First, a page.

Rebecca A. Spears


        — Metropolitan Museum of Art, 2018

Before the mute mannequin, I am
dumb-drunk. Before the mannequin,
with the stone-white face, downcast eyes,
I have lost my voice, like her, only
for me, it is momentary. You might

notice that her face twins
her sister-mannequins close by—
oh, there are so many of them.
And she—a snowfall of white tulle,
white silk—is angel, angelic, ankiladq

angelique, der Engel, engelgleich.
What disturbs me, and might trouble you
is that vague face. Distant, it shows
disinterest. Up-close it turns to something
like grief. Galliano of Dior has dressed her.

Her religion has dressed her. I can
nearly smell the censer and the incense.
Love among unequals is not a math problem.
Is more profane than sacred. It means
a woman available, without joy.

Across the way, an alabaster mourner
by Pere Ollet grieves, and I do too.
This woman-mannequin-angel-bride
exists to seduce, enchant, elevate us, to
embroider us with faith in antique hierarchy.

Though plain cloth might do, these swaths
of threaded snow, the heavy head-dress
of gold cross and shooting stars—they make
the old grief she carries shine, so irresistibly
now that the woman recedes into stone.




He looked up, when I spoke to him.
I mean, upward at the sky as if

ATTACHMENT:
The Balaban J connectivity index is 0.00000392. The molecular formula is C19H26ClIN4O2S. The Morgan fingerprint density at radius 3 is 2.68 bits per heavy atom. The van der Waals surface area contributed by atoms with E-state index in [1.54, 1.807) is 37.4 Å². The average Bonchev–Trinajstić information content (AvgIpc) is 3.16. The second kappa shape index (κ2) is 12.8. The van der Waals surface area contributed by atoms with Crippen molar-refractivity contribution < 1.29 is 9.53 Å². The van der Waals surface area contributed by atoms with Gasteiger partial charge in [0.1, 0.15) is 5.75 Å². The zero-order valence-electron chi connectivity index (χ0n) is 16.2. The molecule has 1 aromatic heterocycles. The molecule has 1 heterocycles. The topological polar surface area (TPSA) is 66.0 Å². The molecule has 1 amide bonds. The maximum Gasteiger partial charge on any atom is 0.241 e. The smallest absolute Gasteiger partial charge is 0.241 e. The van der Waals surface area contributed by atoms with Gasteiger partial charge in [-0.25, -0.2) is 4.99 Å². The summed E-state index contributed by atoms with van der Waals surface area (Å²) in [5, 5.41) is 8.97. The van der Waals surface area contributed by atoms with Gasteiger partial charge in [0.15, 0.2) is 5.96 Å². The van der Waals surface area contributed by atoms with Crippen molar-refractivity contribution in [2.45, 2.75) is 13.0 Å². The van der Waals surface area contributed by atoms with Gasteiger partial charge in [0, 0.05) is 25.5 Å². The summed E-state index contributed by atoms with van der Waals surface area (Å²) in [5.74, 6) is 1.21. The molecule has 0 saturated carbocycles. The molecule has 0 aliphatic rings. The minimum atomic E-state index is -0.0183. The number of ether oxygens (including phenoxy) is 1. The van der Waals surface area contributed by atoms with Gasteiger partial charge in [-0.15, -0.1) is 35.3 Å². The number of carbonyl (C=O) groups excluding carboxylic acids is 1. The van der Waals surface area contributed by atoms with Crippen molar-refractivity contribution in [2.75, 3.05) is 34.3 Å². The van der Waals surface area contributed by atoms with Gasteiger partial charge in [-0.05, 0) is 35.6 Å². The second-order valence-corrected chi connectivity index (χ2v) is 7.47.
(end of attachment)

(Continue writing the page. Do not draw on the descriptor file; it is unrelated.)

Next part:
to answer the abundant monarchs
that summer, or the honeybees
occasionally buzzing close by,
or the phlox in the distance nodding
their heads at him already.

Maybe he tried to focus on my face.
That must have been like searching to
find a familiar shape in a foreign field.
Just then, I knew that I could love him
but couldn’t fall for him, or give him
my heart. I’m sure when I told him,
that didn’t lessen his loneliness

or mine, if truth be known. But
because his thinking was broken,
broken off from the world around us,
I began to imagine after a while
the words he spoke as coming from
a flutter of moths because that’s
what he asked me to see

as he took me into the small empire
of his mind for hours at a time.
I mostly recall that time, our talks
as strange, and wonder why I even
entertained the notion of friendship.
It seemed so much work to even
maintain that messy status.

Ultimately, he decided not to
carry on with me, and I was relieved
though sometimes I missed walking
in the caves of his mind, seeing
more than had ever been revealed
to me before, listening to his heart
breaking, his mind splitting further.


REBECCA A. SPEARS, author of The Bright Obvious (Finishing Line), and Brook the Divide (forthcoming, 2020), has her work included in TriQuarterly, Calyx, Crazyhorse, Barrow Street, Verse Daily, Ars Medica, and other journals and anthologies. She has received awards from the Taos Writers Workshop and Vermont Studio Center; she is a recent Pushcart nominee.


Read more by Rebecca A. Spears:

Poem in the November 2019 issue of B O D Y
Poem in Narrative
Poem in TriQuarterly
Essay in r.kv.r.y.